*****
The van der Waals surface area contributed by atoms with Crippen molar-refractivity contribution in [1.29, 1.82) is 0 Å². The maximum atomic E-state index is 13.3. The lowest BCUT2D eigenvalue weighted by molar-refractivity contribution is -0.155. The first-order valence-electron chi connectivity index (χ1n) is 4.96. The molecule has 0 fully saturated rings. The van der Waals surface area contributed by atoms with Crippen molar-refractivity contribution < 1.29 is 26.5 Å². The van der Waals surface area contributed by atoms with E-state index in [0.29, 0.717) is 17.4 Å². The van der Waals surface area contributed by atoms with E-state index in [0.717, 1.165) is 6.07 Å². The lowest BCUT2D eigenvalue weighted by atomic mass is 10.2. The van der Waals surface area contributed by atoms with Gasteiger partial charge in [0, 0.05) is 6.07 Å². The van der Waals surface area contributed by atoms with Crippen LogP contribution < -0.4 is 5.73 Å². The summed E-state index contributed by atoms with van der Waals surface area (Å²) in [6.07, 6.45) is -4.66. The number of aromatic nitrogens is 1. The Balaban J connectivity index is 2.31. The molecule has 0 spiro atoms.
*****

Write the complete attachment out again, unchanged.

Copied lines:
The van der Waals surface area contributed by atoms with Crippen molar-refractivity contribution in [1.29, 1.82) is 0 Å². The maximum atomic E-state index is 13.3. The lowest BCUT2D eigenvalue weighted by molar-refractivity contribution is -0.155. The first-order valence-electron chi connectivity index (χ1n) is 4.96. The molecule has 0 fully saturated rings. The van der Waals surface area contributed by atoms with Crippen molar-refractivity contribution < 1.29 is 26.5 Å². The van der Waals surface area contributed by atoms with E-state index in [0.29, 0.717) is 17.4 Å². The van der Waals surface area contributed by atoms with E-state index in [0.717, 1.165) is 6.07 Å². The lowest BCUT2D eigenvalue weighted by atomic mass is 10.2. The van der Waals surface area contributed by atoms with Gasteiger partial charge in [0, 0.05) is 6.07 Å². The van der Waals surface area contributed by atoms with Crippen LogP contribution < -0.4 is 5.73 Å². The summed E-state index contributed by atoms with van der Waals surface area (Å²) in [6.07, 6.45) is -4.66. The number of aromatic nitrogens is 1. The Balaban J connectivity index is 2.31. The molecule has 0 spiro atoms.